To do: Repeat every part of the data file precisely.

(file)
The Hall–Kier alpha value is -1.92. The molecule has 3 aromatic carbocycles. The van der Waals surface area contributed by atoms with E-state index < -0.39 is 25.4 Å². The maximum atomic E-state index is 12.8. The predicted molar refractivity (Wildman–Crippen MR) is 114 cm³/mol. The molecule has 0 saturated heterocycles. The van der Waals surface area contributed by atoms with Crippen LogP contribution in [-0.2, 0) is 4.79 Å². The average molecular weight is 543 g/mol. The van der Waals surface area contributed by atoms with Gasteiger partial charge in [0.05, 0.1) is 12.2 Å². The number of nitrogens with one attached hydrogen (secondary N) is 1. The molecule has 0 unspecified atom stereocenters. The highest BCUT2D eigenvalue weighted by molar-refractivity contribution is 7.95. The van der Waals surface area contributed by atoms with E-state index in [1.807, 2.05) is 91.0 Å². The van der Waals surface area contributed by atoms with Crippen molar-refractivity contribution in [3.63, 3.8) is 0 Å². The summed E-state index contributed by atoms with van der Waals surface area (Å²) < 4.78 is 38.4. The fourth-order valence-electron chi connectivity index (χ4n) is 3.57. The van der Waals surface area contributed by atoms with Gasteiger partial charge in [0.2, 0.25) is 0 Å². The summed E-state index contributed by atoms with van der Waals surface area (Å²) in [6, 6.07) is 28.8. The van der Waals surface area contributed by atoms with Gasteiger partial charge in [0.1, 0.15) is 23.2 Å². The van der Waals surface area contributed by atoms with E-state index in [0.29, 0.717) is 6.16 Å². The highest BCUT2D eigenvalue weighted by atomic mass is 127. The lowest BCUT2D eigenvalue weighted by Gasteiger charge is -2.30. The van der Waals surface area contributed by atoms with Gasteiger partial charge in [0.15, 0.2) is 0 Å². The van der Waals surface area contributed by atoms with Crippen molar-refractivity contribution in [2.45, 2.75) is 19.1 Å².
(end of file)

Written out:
The Hall–Kier alpha value is -1.92. The molecule has 3 aromatic carbocycles. The van der Waals surface area contributed by atoms with E-state index < -0.39 is 25.4 Å². The maximum atomic E-state index is 12.8. The predicted molar refractivity (Wildman–Crippen MR) is 114 cm³/mol. The molecule has 0 saturated heterocycles. The van der Waals surface area contributed by atoms with Crippen LogP contribution in [-0.2, 0) is 4.79 Å². The average molecular weight is 543 g/mol. The van der Waals surface area contributed by atoms with Gasteiger partial charge in [0.05, 0.1) is 12.2 Å². The number of nitrogens with one attached hydrogen (secondary N) is 1. The molecule has 0 unspecified atom stereocenters. The highest BCUT2D eigenvalue weighted by molar-refractivity contribution is 7.95. The van der Waals surface area contributed by atoms with E-state index in [1.807, 2.05) is 91.0 Å². The van der Waals surface area contributed by atoms with Crippen molar-refractivity contribution in [3.63, 3.8) is 0 Å². The summed E-state index contributed by atoms with van der Waals surface area (Å²) < 4.78 is 38.4. The fourth-order valence-electron chi connectivity index (χ4n) is 3.57. The van der Waals surface area contributed by atoms with Gasteiger partial charge in [0.2, 0.25) is 0 Å². The summed E-state index contributed by atoms with van der Waals surface area (Å²) in [6, 6.07) is 28.8. The van der Waals surface area contributed by atoms with Gasteiger partial charge in [0.1, 0.15) is 23.2 Å². The van der Waals surface area contributed by atoms with E-state index in [0.29, 0.717) is 6.16 Å². The highest BCUT2D eigenvalue weighted by atomic mass is 127. The lowest BCUT2D eigenvalue weighted by Gasteiger charge is -2.30. The van der Waals surface area contributed by atoms with Gasteiger partial charge in [0.15, 0.2) is 0 Å². The van der Waals surface area contributed by atoms with Crippen molar-refractivity contribution in [2.45, 2.75) is 19.1 Å².